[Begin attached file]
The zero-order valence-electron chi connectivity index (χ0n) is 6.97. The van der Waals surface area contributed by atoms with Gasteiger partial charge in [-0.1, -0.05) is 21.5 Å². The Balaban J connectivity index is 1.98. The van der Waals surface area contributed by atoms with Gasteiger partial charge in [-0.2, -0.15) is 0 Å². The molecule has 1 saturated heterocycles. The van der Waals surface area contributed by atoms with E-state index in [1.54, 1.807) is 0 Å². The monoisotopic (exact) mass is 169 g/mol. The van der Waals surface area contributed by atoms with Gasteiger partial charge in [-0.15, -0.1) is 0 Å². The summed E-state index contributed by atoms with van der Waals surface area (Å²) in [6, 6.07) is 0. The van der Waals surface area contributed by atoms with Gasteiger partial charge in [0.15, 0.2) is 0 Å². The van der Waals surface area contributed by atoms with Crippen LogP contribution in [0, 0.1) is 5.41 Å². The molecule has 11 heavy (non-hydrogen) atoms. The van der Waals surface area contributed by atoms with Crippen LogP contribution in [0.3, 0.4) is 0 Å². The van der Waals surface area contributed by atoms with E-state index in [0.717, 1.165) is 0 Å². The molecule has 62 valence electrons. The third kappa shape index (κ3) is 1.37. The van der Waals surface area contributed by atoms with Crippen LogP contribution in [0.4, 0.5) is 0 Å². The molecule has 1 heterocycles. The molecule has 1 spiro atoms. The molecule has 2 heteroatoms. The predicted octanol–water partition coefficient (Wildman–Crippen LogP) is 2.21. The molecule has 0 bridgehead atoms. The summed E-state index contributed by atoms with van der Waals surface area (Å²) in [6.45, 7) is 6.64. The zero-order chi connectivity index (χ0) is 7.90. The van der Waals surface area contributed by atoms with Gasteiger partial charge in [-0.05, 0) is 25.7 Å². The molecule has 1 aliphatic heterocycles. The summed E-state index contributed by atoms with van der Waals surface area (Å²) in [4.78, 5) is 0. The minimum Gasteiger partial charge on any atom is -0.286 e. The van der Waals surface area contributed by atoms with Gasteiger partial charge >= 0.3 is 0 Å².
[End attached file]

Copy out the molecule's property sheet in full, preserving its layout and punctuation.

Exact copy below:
The zero-order valence-electron chi connectivity index (χ0n) is 6.97. The van der Waals surface area contributed by atoms with Gasteiger partial charge in [-0.1, -0.05) is 21.5 Å². The Balaban J connectivity index is 1.98. The van der Waals surface area contributed by atoms with Gasteiger partial charge in [-0.2, -0.15) is 0 Å². The molecule has 1 saturated heterocycles. The van der Waals surface area contributed by atoms with E-state index in [1.54, 1.807) is 0 Å². The monoisotopic (exact) mass is 169 g/mol. The van der Waals surface area contributed by atoms with Gasteiger partial charge in [-0.15, -0.1) is 0 Å². The summed E-state index contributed by atoms with van der Waals surface area (Å²) in [6, 6.07) is 0. The van der Waals surface area contributed by atoms with Gasteiger partial charge in [0.15, 0.2) is 0 Å². The van der Waals surface area contributed by atoms with Crippen LogP contribution in [0, 0.1) is 5.41 Å². The molecule has 11 heavy (non-hydrogen) atoms. The van der Waals surface area contributed by atoms with Crippen LogP contribution in [0.3, 0.4) is 0 Å². The van der Waals surface area contributed by atoms with E-state index in [0.717, 1.165) is 0 Å². The molecule has 62 valence electrons. The third kappa shape index (κ3) is 1.37. The van der Waals surface area contributed by atoms with Crippen LogP contribution in [0.4, 0.5) is 0 Å². The molecule has 1 heterocycles. The molecule has 1 spiro atoms. The molecule has 2 heteroatoms. The predicted octanol–water partition coefficient (Wildman–Crippen LogP) is 2.21. The molecule has 0 bridgehead atoms. The summed E-state index contributed by atoms with van der Waals surface area (Å²) in [6.45, 7) is 6.64. The zero-order chi connectivity index (χ0) is 7.90. The van der Waals surface area contributed by atoms with Gasteiger partial charge in [-0.05, 0) is 25.7 Å². The molecule has 1 aliphatic heterocycles. The summed E-state index contributed by atoms with van der Waals surface area (Å²) in [4.78, 5) is 0. The minimum Gasteiger partial charge on any atom is -0.286 e. The van der Waals surface area contributed by atoms with Gasteiger partial charge >= 0.3 is 0 Å².